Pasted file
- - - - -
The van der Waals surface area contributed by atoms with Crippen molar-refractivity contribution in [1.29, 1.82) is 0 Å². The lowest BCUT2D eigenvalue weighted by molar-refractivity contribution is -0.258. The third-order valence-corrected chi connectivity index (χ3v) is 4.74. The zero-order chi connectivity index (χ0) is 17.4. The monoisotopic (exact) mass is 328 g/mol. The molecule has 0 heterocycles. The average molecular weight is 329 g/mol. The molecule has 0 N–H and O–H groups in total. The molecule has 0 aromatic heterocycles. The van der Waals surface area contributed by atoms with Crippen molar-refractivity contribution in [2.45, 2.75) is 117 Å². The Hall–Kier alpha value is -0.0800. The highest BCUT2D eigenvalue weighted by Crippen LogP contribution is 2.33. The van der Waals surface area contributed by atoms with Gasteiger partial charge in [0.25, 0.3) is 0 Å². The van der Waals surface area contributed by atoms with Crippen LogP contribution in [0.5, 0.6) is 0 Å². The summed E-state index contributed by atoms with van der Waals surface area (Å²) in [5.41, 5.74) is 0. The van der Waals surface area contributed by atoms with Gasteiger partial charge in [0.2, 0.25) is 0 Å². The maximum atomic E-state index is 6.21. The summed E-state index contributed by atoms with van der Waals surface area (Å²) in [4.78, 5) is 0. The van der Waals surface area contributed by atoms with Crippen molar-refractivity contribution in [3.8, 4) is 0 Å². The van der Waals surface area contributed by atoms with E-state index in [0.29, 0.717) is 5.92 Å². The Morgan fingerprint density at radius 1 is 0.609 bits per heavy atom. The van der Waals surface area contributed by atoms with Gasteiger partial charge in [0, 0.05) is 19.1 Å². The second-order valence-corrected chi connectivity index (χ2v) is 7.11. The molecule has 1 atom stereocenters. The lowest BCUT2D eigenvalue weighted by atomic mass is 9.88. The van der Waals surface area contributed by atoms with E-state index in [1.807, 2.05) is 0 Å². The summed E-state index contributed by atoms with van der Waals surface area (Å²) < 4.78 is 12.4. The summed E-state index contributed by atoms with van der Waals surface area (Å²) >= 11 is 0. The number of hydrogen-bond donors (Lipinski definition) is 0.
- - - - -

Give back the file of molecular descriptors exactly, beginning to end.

The van der Waals surface area contributed by atoms with Crippen molar-refractivity contribution in [1.29, 1.82) is 0 Å². The lowest BCUT2D eigenvalue weighted by molar-refractivity contribution is -0.258. The third-order valence-corrected chi connectivity index (χ3v) is 4.74. The zero-order chi connectivity index (χ0) is 17.4. The monoisotopic (exact) mass is 328 g/mol. The molecule has 0 heterocycles. The average molecular weight is 329 g/mol. The molecule has 0 N–H and O–H groups in total. The molecule has 0 aromatic heterocycles. The van der Waals surface area contributed by atoms with Crippen molar-refractivity contribution in [2.45, 2.75) is 117 Å². The Hall–Kier alpha value is -0.0800. The highest BCUT2D eigenvalue weighted by Crippen LogP contribution is 2.33. The van der Waals surface area contributed by atoms with Gasteiger partial charge in [0.25, 0.3) is 0 Å². The van der Waals surface area contributed by atoms with Crippen LogP contribution in [0.5, 0.6) is 0 Å². The summed E-state index contributed by atoms with van der Waals surface area (Å²) in [5.41, 5.74) is 0. The van der Waals surface area contributed by atoms with Gasteiger partial charge in [0.2, 0.25) is 0 Å². The maximum atomic E-state index is 6.21. The summed E-state index contributed by atoms with van der Waals surface area (Å²) in [4.78, 5) is 0. The van der Waals surface area contributed by atoms with Crippen molar-refractivity contribution in [3.8, 4) is 0 Å². The van der Waals surface area contributed by atoms with E-state index in [0.29, 0.717) is 5.92 Å². The Morgan fingerprint density at radius 1 is 0.609 bits per heavy atom. The van der Waals surface area contributed by atoms with Gasteiger partial charge in [0, 0.05) is 19.1 Å². The second-order valence-corrected chi connectivity index (χ2v) is 7.11. The molecule has 1 atom stereocenters. The lowest BCUT2D eigenvalue weighted by atomic mass is 9.88. The van der Waals surface area contributed by atoms with E-state index in [1.807, 2.05) is 0 Å². The summed E-state index contributed by atoms with van der Waals surface area (Å²) < 4.78 is 12.4. The summed E-state index contributed by atoms with van der Waals surface area (Å²) >= 11 is 0. The number of hydrogen-bond donors (Lipinski definition) is 0.